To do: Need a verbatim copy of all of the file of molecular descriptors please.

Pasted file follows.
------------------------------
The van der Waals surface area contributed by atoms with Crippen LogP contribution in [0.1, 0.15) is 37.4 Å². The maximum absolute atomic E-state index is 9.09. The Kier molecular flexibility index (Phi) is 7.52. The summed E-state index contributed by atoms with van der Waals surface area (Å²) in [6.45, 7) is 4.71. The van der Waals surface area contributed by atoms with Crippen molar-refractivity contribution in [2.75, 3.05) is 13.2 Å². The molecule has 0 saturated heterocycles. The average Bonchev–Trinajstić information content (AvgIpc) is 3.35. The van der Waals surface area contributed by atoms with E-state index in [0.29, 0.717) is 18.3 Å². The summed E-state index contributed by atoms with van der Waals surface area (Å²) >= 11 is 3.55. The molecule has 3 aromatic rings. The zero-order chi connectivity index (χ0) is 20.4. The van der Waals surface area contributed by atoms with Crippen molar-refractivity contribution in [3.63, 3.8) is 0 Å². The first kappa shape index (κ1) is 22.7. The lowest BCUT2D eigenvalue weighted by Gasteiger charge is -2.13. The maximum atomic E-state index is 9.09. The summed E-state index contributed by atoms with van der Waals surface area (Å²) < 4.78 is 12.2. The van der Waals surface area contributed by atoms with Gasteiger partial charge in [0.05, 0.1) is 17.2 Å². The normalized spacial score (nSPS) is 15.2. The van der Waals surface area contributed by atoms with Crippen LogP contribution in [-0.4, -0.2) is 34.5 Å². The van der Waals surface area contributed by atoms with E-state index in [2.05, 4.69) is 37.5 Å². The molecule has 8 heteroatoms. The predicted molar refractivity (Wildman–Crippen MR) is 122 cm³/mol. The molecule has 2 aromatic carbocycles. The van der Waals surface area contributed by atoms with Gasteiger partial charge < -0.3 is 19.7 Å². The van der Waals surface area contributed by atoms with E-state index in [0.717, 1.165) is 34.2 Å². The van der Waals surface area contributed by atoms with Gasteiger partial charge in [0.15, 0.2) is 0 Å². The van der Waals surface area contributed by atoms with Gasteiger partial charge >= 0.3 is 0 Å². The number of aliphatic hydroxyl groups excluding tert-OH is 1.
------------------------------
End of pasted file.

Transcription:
The van der Waals surface area contributed by atoms with Crippen LogP contribution in [0.1, 0.15) is 37.4 Å². The maximum absolute atomic E-state index is 9.09. The Kier molecular flexibility index (Phi) is 7.52. The summed E-state index contributed by atoms with van der Waals surface area (Å²) in [6.45, 7) is 4.71. The van der Waals surface area contributed by atoms with Crippen molar-refractivity contribution in [2.75, 3.05) is 13.2 Å². The molecule has 0 saturated heterocycles. The average Bonchev–Trinajstić information content (AvgIpc) is 3.35. The van der Waals surface area contributed by atoms with E-state index in [0.29, 0.717) is 18.3 Å². The summed E-state index contributed by atoms with van der Waals surface area (Å²) >= 11 is 3.55. The molecule has 3 aromatic rings. The zero-order chi connectivity index (χ0) is 20.4. The van der Waals surface area contributed by atoms with Crippen molar-refractivity contribution in [3.63, 3.8) is 0 Å². The first kappa shape index (κ1) is 22.7. The lowest BCUT2D eigenvalue weighted by Gasteiger charge is -2.13. The maximum atomic E-state index is 9.09. The summed E-state index contributed by atoms with van der Waals surface area (Å²) < 4.78 is 12.2. The van der Waals surface area contributed by atoms with Gasteiger partial charge in [0.05, 0.1) is 17.2 Å². The normalized spacial score (nSPS) is 15.2. The van der Waals surface area contributed by atoms with Crippen LogP contribution in [-0.4, -0.2) is 34.5 Å². The van der Waals surface area contributed by atoms with E-state index in [2.05, 4.69) is 37.5 Å². The molecule has 8 heteroatoms. The predicted molar refractivity (Wildman–Crippen MR) is 122 cm³/mol. The molecule has 2 aromatic carbocycles. The van der Waals surface area contributed by atoms with Gasteiger partial charge < -0.3 is 19.7 Å². The van der Waals surface area contributed by atoms with E-state index in [0.717, 1.165) is 34.2 Å². The van der Waals surface area contributed by atoms with Gasteiger partial charge in [0.15, 0.2) is 0 Å². The van der Waals surface area contributed by atoms with Gasteiger partial charge >= 0.3 is 0 Å². The number of aliphatic hydroxyl groups excluding tert-OH is 1.